We chose to make the most intricate and difficult mold, one of the complete ports attached to the combustion chamber. This is the hardest mold to make, since it encompasses every aspect of the airflow path and can be a bit tricky to remove without tearing.
Many choose to make individual molds and then try to attach them. The method we took allows the reader to see the entire flow journey in and out of the cylinder and can be likened to what development engineers call a flowbox. A flowbox is employed during cylinder head development; it can be thought of as the ports and combustion chamber without any other aspect of the cylinder head. In the old days, these would often be made from wood. In more modern times, they are usually generated by a procedure identified as LOM or laminated object manufacturing.
 The best method to determine the actual port dimension is to measure it with a caliper
If you are only modifying the intake and exhaust runner of the cylinder head, then it is beneficial to make separate molds of each and not be concerned with producing a pseudo flowbox. Individual runner molds are the easiest to make, and will allow you to measure and create your own game plan for improving the flow with the least amount of complication.
To produce any mold, you will need to simply fix the cylinder head in the appropriate position, apply the release agent in the ports, and block or plug any area where the molding compound can escape, such as the spark plug hole and valve guide. Then mix the product, pour it in, and let it cure. Next, extract the mold to complete the process.
Silicone rubber does not like to stick to things, so there will be little to no clean up of the port, but due to the intricate and often changing shape of a runner, it may be tricky to get out. Patience is a real virtue when it comes to extraction, along with a proper release agent applied to the surface before the rubber is poured.
Studying The Port
What you do and glean from a port mold depends on your ultimate goal. For example, if you are interested in porting the cylinder heads on your Pontiac engine, then you will study the mold for restrictions, sharp turns, pinch point, and so on. Once these flow obstacles are located, you can use a piece of mechanic’s wire or soft welding rod to measure on the mold to identify the area you want to modify in the port. Place the wire in the port. Once the region is identified, mark it in the runner with machinist’s blue dye or a similar product.
 Use a piece of wire or welding rod to measure the top and bottom of the runner.
If you are trying to choose between multiple cylinder heads you have available for your Pontiac, then you can make a mold of the different choices and carefully study and compare each port, since it will now be in plain view.
It is important to note that the customary method to determine runner size is a cc volume reading. Though this is a good indicator, it is not all-inclusive. Let me explain. You may find one cylinder head has a more efficient bowl area that is properly blended into the seat and a slightly smaller runner when measured with a caliper. This head may pour out in a cc test to a higher volume. Theoretically it will flow more air and have higher port velocity, since the volume is being increased in a region that promotes efficiency and speed. If one were to only reference a cc reading, then the head may be rejected as being too large for your engine combination.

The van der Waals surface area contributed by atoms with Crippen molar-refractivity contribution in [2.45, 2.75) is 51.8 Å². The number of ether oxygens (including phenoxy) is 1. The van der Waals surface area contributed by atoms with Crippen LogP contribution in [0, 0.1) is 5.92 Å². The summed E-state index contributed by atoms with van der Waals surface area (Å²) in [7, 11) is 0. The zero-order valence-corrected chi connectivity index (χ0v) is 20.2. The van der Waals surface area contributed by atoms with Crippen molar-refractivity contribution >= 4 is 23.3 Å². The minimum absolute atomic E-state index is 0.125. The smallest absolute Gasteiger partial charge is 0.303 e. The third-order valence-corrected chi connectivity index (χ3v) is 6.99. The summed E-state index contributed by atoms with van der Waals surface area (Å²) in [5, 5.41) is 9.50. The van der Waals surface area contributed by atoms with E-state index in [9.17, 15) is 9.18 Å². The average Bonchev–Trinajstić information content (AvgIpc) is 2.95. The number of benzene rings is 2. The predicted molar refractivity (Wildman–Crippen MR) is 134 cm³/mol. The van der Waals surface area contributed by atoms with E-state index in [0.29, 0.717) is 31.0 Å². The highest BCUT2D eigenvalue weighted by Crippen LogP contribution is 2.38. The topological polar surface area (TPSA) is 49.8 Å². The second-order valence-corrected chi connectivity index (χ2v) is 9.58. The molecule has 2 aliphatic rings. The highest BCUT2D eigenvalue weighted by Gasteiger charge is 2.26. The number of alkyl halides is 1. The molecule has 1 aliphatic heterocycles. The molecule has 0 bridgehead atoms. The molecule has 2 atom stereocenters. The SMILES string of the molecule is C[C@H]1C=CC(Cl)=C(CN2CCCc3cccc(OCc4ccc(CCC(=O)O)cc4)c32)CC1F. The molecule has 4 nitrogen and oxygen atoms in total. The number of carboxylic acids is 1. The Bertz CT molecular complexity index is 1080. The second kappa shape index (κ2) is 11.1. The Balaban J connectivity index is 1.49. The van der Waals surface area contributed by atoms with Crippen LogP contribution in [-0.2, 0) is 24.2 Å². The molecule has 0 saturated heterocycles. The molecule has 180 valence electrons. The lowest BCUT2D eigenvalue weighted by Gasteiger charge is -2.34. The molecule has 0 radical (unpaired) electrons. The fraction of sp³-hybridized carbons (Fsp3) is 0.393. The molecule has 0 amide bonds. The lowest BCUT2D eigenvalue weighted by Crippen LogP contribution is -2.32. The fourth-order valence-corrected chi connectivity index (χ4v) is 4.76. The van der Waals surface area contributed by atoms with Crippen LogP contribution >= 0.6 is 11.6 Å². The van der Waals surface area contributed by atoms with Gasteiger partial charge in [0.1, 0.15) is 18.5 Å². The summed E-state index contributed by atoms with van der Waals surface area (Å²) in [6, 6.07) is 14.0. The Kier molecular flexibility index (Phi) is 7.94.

Other aspects of the port can also be readily seen with a mold, such as the short-turn radius, the entry to the valve seat, intrusion of the pushrod into the flow area, and the impact of the valveguide.
 On the workbench, measure the two lengths (top and bottom of the runner), add the valu
The same logic can be applied to studying the runner of the intake manifold. An easy-to-make mold will reveal the true port shape and critical runner length that can be added to the intake runner length of the cylinder head. Total intake path length is of paramount concern when choosing a camshaft. The valve opening and closing events (“Project Pure Poncho,” June ’13) need to be able to capture any inertia that the charge has. (This is especially true with Third-Generation TPI engines, since the extremely long runner needs to open the valve during the second harmonic pulse to achieve the best performance.) When total runner length is known, the camshaft company can better select the proper grind for your Pontiac.
Making a mold of the cylinder head ports and, if applicable, the intake manifold is normal procedure for an advanced engine program, but for the most part it has been absent in the Pontiac community. That is, until now that HPP has let the cat—or should I say tiger?—out of the bag!
An easy-to-make mold will reveal the true port shape and critical runner length that can be added to the intake runner length of the cylinder head